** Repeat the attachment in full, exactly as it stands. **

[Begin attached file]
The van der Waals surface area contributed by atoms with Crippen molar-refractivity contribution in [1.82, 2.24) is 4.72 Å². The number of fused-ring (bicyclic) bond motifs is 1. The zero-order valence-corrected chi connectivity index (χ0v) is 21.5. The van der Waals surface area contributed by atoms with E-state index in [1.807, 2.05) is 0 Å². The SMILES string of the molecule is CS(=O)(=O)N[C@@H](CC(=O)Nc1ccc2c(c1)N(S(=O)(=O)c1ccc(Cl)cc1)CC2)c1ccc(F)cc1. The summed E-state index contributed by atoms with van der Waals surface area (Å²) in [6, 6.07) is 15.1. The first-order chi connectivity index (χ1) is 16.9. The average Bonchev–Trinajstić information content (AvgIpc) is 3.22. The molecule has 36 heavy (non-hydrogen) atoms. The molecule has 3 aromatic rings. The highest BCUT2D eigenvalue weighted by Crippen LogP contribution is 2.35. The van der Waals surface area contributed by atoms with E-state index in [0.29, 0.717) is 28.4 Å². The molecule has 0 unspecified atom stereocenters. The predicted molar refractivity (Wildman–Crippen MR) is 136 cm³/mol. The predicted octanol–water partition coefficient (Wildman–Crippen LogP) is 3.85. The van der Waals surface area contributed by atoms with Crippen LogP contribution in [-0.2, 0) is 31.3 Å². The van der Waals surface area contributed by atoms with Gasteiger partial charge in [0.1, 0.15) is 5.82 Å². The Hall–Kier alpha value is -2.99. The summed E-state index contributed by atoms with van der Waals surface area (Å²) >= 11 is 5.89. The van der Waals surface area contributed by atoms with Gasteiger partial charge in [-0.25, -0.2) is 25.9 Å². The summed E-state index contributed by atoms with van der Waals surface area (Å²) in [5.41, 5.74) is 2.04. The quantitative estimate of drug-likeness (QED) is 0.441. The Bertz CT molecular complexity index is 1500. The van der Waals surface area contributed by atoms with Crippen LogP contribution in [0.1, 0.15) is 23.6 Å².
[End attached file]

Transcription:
The van der Waals surface area contributed by atoms with Crippen molar-refractivity contribution in [1.82, 2.24) is 4.72 Å². The number of fused-ring (bicyclic) bond motifs is 1. The zero-order valence-corrected chi connectivity index (χ0v) is 21.5. The van der Waals surface area contributed by atoms with E-state index in [1.807, 2.05) is 0 Å². The SMILES string of the molecule is CS(=O)(=O)N[C@@H](CC(=O)Nc1ccc2c(c1)N(S(=O)(=O)c1ccc(Cl)cc1)CC2)c1ccc(F)cc1. The summed E-state index contributed by atoms with van der Waals surface area (Å²) in [6, 6.07) is 15.1. The first-order chi connectivity index (χ1) is 16.9. The average Bonchev–Trinajstić information content (AvgIpc) is 3.22. The molecule has 36 heavy (non-hydrogen) atoms. The molecule has 3 aromatic rings. The highest BCUT2D eigenvalue weighted by Crippen LogP contribution is 2.35. The van der Waals surface area contributed by atoms with E-state index in [0.29, 0.717) is 28.4 Å². The molecule has 0 unspecified atom stereocenters. The predicted molar refractivity (Wildman–Crippen MR) is 136 cm³/mol. The predicted octanol–water partition coefficient (Wildman–Crippen LogP) is 3.85. The van der Waals surface area contributed by atoms with Crippen LogP contribution in [-0.2, 0) is 31.3 Å². The van der Waals surface area contributed by atoms with Gasteiger partial charge in [0.1, 0.15) is 5.82 Å². The Hall–Kier alpha value is -2.99. The summed E-state index contributed by atoms with van der Waals surface area (Å²) >= 11 is 5.89. The van der Waals surface area contributed by atoms with Gasteiger partial charge in [-0.25, -0.2) is 25.9 Å². The summed E-state index contributed by atoms with van der Waals surface area (Å²) in [5.41, 5.74) is 2.04. The quantitative estimate of drug-likeness (QED) is 0.441. The Bertz CT molecular complexity index is 1500. The van der Waals surface area contributed by atoms with Crippen LogP contribution in [0.1, 0.15) is 23.6 Å².